Logic: Wear particle analysis by spectroscopy is useless when monitoring contamination particles are larger than approximately six microns. Regularly scheduled contamination monitoring by ISO standard 4406 and subsequent contamination control with the application of effective filtration would have prevented the catastrophic failures illustrated in Photos 5 and 6.

Photo 6: Contamination
found in a pressurized geardrive with magnification x 500 where particle sizes range from sub-micronic to over 200 micrometres. Photo Credit: L. (Tex) Leugner.

This cleanliness standard measures and monitors contamination in the four, six, and 14 micron particle sizes in industrial recirculating lubrication systems.

These results are then converted to ISO cleanliness standards described in the chart below.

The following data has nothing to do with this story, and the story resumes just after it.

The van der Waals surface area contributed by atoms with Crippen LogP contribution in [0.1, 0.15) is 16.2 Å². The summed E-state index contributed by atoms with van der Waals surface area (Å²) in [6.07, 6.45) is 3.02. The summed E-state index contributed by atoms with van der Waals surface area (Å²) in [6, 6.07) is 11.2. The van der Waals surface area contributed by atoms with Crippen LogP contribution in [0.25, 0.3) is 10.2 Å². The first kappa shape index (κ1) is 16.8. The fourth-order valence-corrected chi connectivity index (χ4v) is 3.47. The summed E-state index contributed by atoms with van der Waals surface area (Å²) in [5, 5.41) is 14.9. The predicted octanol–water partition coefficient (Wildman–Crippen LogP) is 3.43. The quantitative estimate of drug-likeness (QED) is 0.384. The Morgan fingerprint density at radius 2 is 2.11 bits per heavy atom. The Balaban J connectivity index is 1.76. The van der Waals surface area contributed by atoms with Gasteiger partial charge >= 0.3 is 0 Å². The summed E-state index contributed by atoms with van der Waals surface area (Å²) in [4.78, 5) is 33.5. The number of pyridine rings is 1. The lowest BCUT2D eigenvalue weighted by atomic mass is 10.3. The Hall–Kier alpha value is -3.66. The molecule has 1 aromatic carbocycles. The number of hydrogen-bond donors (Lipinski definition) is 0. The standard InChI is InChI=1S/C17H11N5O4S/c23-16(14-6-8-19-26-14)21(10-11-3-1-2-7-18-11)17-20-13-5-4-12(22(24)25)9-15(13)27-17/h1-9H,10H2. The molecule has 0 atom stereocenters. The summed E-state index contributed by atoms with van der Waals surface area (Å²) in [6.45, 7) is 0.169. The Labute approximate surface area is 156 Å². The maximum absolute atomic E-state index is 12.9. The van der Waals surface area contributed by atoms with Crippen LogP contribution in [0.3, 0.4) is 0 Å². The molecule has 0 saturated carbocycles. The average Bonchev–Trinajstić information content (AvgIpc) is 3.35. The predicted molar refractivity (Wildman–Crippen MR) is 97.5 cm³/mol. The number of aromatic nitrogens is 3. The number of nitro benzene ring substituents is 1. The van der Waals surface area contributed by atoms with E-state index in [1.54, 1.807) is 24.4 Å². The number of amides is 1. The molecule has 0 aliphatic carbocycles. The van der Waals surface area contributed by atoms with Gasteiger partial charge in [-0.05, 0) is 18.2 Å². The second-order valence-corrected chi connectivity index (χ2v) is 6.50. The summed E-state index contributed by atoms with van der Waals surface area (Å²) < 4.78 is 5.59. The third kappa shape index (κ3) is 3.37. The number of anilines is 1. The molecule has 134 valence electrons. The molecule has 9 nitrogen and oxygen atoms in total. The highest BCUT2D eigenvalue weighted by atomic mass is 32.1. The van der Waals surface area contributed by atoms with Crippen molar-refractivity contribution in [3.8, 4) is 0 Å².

It is virtually impossible to provide a specific ISO cleanliness rating requirement for any piece of industrial equipment. The chart provides guidelines for operators of industrial recirculating lubrication systems. Remember, the smaller the numbers, the cleaner the lubricant. A sound recommendation is to follow the equipment manufacturer’s guidelines; for example, Solar Turbines specifies oil cleanliness be maintained at 16/14/12.

6. Does your plant use the correct analysis program to monitor water contamination?

Logic: Water is a contaminant that can have a devastating effect on certain equipment types and components. As little as 250 ppm of water in equipment like turbines and hydraulics with turbulent or high oil flow rates may cause foaming, particularly if other contaminants are also present.

In systems with bronze or brass components, corrosion can result, particularly where temperatures are abnormally high. As little as 500 ppm of water in some gear drives can reduce rolling element bearing life dramatically. If water is a continuing contamination problem, a Karl Fischer water analysis should be a regularly scheduled monitoring technique. MRO